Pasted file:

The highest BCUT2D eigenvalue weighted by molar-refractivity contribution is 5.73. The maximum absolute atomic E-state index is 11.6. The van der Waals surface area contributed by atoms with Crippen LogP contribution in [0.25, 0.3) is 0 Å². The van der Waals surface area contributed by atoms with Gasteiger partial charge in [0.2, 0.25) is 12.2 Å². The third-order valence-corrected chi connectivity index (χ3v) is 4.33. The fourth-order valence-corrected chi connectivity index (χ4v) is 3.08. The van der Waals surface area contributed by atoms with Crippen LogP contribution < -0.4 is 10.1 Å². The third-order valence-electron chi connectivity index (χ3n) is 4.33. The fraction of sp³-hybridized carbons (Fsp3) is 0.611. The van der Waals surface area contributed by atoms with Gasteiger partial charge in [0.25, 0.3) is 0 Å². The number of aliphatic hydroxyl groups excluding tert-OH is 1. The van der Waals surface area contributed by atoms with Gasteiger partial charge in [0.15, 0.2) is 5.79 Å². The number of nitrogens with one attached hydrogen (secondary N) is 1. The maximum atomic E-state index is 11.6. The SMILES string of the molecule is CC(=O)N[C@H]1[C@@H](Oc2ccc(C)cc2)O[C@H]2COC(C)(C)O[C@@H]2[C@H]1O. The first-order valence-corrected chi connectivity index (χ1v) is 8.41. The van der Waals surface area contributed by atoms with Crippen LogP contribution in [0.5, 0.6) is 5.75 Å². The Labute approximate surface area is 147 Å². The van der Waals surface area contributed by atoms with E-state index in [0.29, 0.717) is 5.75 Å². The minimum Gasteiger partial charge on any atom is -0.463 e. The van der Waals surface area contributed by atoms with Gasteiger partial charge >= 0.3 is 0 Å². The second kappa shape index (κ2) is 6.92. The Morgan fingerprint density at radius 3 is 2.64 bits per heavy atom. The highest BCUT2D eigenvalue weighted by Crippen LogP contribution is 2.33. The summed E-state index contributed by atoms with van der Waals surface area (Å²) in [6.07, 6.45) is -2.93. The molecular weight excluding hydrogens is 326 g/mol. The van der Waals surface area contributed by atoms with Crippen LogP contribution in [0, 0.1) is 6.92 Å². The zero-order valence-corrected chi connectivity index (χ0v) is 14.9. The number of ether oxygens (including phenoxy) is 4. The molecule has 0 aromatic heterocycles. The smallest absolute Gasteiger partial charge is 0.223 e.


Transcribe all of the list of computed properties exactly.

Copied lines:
The highest BCUT2D eigenvalue weighted by molar-refractivity contribution is 5.73. The maximum absolute atomic E-state index is 11.6. The van der Waals surface area contributed by atoms with Crippen LogP contribution in [0.25, 0.3) is 0 Å². The van der Waals surface area contributed by atoms with Gasteiger partial charge in [0.2, 0.25) is 12.2 Å². The third-order valence-corrected chi connectivity index (χ3v) is 4.33. The fourth-order valence-corrected chi connectivity index (χ4v) is 3.08. The van der Waals surface area contributed by atoms with Crippen LogP contribution < -0.4 is 10.1 Å². The third-order valence-electron chi connectivity index (χ3n) is 4.33. The fraction of sp³-hybridized carbons (Fsp3) is 0.611. The van der Waals surface area contributed by atoms with Gasteiger partial charge in [0.25, 0.3) is 0 Å². The number of aliphatic hydroxyl groups excluding tert-OH is 1. The van der Waals surface area contributed by atoms with Gasteiger partial charge in [0.15, 0.2) is 5.79 Å². The number of nitrogens with one attached hydrogen (secondary N) is 1. The maximum atomic E-state index is 11.6. The SMILES string of the molecule is CC(=O)N[C@H]1[C@@H](Oc2ccc(C)cc2)O[C@H]2COC(C)(C)O[C@@H]2[C@H]1O. The first-order valence-corrected chi connectivity index (χ1v) is 8.41. The van der Waals surface area contributed by atoms with Crippen LogP contribution in [0.5, 0.6) is 5.75 Å². The Labute approximate surface area is 147 Å². The van der Waals surface area contributed by atoms with E-state index in [0.29, 0.717) is 5.75 Å². The minimum Gasteiger partial charge on any atom is -0.463 e. The van der Waals surface area contributed by atoms with Gasteiger partial charge >= 0.3 is 0 Å². The second kappa shape index (κ2) is 6.92. The Morgan fingerprint density at radius 3 is 2.64 bits per heavy atom. The highest BCUT2D eigenvalue weighted by Crippen LogP contribution is 2.33. The summed E-state index contributed by atoms with van der Waals surface area (Å²) in [6.07, 6.45) is -2.93. The molecular weight excluding hydrogens is 326 g/mol. The van der Waals surface area contributed by atoms with Crippen LogP contribution in [0, 0.1) is 6.92 Å². The zero-order valence-corrected chi connectivity index (χ0v) is 14.9. The number of ether oxygens (including phenoxy) is 4. The molecule has 0 aromatic heterocycles. The smallest absolute Gasteiger partial charge is 0.223 e.